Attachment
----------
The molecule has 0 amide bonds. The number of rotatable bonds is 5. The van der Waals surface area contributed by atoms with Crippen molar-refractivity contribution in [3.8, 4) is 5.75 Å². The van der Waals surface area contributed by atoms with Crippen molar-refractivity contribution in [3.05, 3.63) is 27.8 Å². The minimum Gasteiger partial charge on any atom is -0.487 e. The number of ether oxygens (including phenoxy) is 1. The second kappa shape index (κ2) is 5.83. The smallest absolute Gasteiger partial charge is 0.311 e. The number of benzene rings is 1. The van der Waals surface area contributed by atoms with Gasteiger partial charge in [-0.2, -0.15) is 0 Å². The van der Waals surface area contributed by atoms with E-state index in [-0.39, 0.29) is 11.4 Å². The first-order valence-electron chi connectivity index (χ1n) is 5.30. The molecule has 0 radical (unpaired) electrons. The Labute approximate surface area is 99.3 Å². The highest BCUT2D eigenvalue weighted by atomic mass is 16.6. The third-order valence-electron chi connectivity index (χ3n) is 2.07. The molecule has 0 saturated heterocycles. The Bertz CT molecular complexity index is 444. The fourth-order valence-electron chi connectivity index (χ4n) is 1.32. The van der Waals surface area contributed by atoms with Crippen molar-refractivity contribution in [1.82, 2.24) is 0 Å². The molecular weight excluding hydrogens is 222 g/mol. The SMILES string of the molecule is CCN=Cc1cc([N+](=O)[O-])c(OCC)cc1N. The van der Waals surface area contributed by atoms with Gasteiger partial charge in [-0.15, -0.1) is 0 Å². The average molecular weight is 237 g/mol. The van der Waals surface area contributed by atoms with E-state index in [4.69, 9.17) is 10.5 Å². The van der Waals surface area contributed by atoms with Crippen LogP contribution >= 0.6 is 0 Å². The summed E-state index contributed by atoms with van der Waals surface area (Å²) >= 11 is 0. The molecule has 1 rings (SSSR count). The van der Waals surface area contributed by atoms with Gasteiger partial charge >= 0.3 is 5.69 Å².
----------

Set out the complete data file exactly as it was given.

The molecule has 0 amide bonds. The number of rotatable bonds is 5. The van der Waals surface area contributed by atoms with Crippen molar-refractivity contribution in [3.8, 4) is 5.75 Å². The van der Waals surface area contributed by atoms with Crippen molar-refractivity contribution in [3.05, 3.63) is 27.8 Å². The minimum Gasteiger partial charge on any atom is -0.487 e. The number of ether oxygens (including phenoxy) is 1. The second kappa shape index (κ2) is 5.83. The smallest absolute Gasteiger partial charge is 0.311 e. The number of benzene rings is 1. The van der Waals surface area contributed by atoms with Gasteiger partial charge in [-0.2, -0.15) is 0 Å². The van der Waals surface area contributed by atoms with E-state index in [-0.39, 0.29) is 11.4 Å². The first-order valence-electron chi connectivity index (χ1n) is 5.30. The molecule has 0 radical (unpaired) electrons. The Labute approximate surface area is 99.3 Å². The highest BCUT2D eigenvalue weighted by atomic mass is 16.6. The third-order valence-electron chi connectivity index (χ3n) is 2.07. The molecule has 0 saturated heterocycles. The Bertz CT molecular complexity index is 444. The fourth-order valence-electron chi connectivity index (χ4n) is 1.32. The van der Waals surface area contributed by atoms with Crippen molar-refractivity contribution in [1.82, 2.24) is 0 Å². The molecular weight excluding hydrogens is 222 g/mol. The SMILES string of the molecule is CCN=Cc1cc([N+](=O)[O-])c(OCC)cc1N. The van der Waals surface area contributed by atoms with Gasteiger partial charge in [-0.15, -0.1) is 0 Å². The average molecular weight is 237 g/mol. The van der Waals surface area contributed by atoms with E-state index in [4.69, 9.17) is 10.5 Å². The van der Waals surface area contributed by atoms with Crippen LogP contribution >= 0.6 is 0 Å². The summed E-state index contributed by atoms with van der Waals surface area (Å²) >= 11 is 0. The molecule has 1 rings (SSSR count). The van der Waals surface area contributed by atoms with Gasteiger partial charge >= 0.3 is 5.69 Å².